Dell offers a flexible mini tower design to interest business customers
• Price: £289 ex. VAT and shipping
• Manufacturer: Dell
• Website: www.dell.co.uk
There is something delightfully retro about the Dell Vostro 3900 Mini Tower. The designers placed the PSU at the top of the case where they all once resided, and a mini bay on the front for a long gone floppy drive.
But being realistic, business customers want the very height of 2007 fashion in their computers, because to them that spells ‘reliability’ and not ‘obsolescence’. In many respects that’s exactly what the Vostro 3900 delivers.
No Skylake technology hidden in here! Instead a Haswell Core-i5 4460, circa Q2 2014 and an H81 motherboard to provide the LGA 1150 socket that CPU requires.
Being a feisty quad-core processor clocked at 3.2GHz, this is about as ‘out there’ as the Vostro 3900 gets, because everything else Dell put in it appears to have the intention of holding it back, rather than speeding it up.
You get 4GB of RAM in a single PC3-12800 (1600MHz) DIMM, avoiding any of that helpful dualchannel nonsense. You can add another to the second DIMM socket, a move that is probably worth the roughly £12 a 4GB DIMM would set you back from an online retailer. Dell doesn’t offer this as customisation, at any price.
Another performance anchor lobbed overboard is a Toshiba 500GB SATA hard drive, which isn’t cushioned and makes the case rattle.
It also had a SATA DVD-R installed and a 300W PSU, should either of those things be critical to you.
In terms of potential hardware upgrades, this is one of the least proprietary systems I’ve ever seen from Dell. The PSU is the normal size, the motherboard has a micro-ATX layout, and internally there is an unoccupied 3.5″ drive tray. There’s also a single 5.25″ external bay unused, should you want another optical drive or a bay-mounted accessory.
For those wanting to add a video card, this is possible with the single PCIe x16 slot, and for less demanding cards at hand, there are also two x1 slots and a single legacy PCI.
The H81 chipset only has two 6Gbps SATA ports and two more 3Gbps bring up the complement. And another limitation of that chip is that it only provides two USB 3.0 ports, both being placed on the rear of the machine.
That makes the placement of a recess on the case roof for external drives even more peculiar, because when placed in it, a drive can’t reasonably connect to the rear USB 3.0 ports, and even the front facing USB 2.0 ones aren’t near enough for most external drive designs.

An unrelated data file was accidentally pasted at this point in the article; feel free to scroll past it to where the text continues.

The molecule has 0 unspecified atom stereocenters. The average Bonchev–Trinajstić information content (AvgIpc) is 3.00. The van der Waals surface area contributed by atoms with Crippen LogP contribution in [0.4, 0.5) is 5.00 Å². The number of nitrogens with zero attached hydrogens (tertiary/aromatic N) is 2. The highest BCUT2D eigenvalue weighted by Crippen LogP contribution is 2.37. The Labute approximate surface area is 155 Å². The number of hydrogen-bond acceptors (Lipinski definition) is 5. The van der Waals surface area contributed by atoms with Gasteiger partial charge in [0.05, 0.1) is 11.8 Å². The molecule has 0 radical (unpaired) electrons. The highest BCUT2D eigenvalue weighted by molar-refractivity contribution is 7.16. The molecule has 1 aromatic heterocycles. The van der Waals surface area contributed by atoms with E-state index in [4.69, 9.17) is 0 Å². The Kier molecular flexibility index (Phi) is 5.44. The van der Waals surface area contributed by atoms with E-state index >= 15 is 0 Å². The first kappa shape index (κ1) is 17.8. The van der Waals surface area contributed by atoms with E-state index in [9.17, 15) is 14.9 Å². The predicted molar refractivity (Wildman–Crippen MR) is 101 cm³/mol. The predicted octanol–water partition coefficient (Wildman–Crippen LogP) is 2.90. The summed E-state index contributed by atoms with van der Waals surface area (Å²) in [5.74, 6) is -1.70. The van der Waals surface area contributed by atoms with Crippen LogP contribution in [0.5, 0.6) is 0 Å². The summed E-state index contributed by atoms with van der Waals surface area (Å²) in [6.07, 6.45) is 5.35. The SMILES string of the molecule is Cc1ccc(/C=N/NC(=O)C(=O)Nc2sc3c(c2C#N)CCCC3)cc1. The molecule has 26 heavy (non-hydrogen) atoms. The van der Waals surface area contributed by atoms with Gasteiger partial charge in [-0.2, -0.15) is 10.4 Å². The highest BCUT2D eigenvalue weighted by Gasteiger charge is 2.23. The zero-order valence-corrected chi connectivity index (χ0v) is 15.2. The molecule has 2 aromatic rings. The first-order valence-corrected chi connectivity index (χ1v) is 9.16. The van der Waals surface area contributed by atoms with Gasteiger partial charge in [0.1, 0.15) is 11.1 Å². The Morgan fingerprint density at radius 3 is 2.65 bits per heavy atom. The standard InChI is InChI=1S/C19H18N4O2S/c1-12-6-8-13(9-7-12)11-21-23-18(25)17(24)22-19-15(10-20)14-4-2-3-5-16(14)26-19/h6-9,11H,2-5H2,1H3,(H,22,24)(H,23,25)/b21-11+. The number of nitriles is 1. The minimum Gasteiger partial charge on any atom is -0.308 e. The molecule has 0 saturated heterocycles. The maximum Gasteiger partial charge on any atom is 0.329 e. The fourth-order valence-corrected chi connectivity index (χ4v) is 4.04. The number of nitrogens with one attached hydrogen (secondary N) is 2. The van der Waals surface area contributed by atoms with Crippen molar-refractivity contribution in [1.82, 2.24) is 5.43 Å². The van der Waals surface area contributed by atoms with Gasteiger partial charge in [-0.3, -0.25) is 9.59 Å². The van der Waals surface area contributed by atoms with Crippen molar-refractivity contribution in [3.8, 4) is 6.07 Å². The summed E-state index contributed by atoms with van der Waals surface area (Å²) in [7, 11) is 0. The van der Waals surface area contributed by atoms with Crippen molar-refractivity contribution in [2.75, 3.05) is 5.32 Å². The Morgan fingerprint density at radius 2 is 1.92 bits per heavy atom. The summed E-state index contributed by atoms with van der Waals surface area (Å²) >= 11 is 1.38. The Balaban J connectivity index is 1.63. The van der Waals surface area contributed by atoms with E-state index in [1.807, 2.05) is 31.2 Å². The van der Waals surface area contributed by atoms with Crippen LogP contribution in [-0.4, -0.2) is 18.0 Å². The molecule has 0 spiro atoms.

The video output options are VGA or HDMI, but no DVI or DisplayPort from the integrated Intel HD 4600 GPU.
In terms of software, Dell provided the machine with Windows 7 Pro preinstalled, as the majority of IT departments would want. You get a free upgrade to Windows 10 (until the end of July), though you’ll be doing that update yourself.
In addition to Windows, Dell unfortunately couldn’t resist spamming it with the 30-day Office trial and something equally useless from McAfee. That gives the IT department plenty of work to do in prepping this machine for deployment, if only to clean off the unwanted junk.
In terms of the design, the only real mistakes I noticed were that the power button is far too low for a floorstanding computer, and there are no air filters in the case.
Along with the machine you get a wired mouse and keyboard, but a monitor is not provided. Dell will offer you a vast range of monitors starting with a 17“ or 19“ models for £89, going up though many different screens to a Ultrasharp 24″ U2413 for £342.
Initially, given that it isn’t exactly cutting edge. I was inclined to think the Vostro 3900 was on the expensive side. A quick look at what Core-i5 4460 costs at retail did paint things in a subtly different light, because that chip is around £170 inc. VAT from most retailers.
With VAT added to the base cost, the CPU is half the value of the system, and I’d be hard pressed to assemble a machine of this specification for less than £350 including VAT.
By spending just a small amount more on RAM and a small SSD, this could be turned into a very admirable performer for general office use and even more demanding tasks.
The only major mistake that Dell made was to prune down the specification more than was truly necessary, probably to achieve the headline price. And a PC made for a price is critically what the Vostro 3900 is deep down.
If the price is right for your business, then there’s very little wrong with it, unless you’re looking to do more with your computers than run Office and browse the web. mm Mark Pickavance
A powerful office PC at a bargain basement price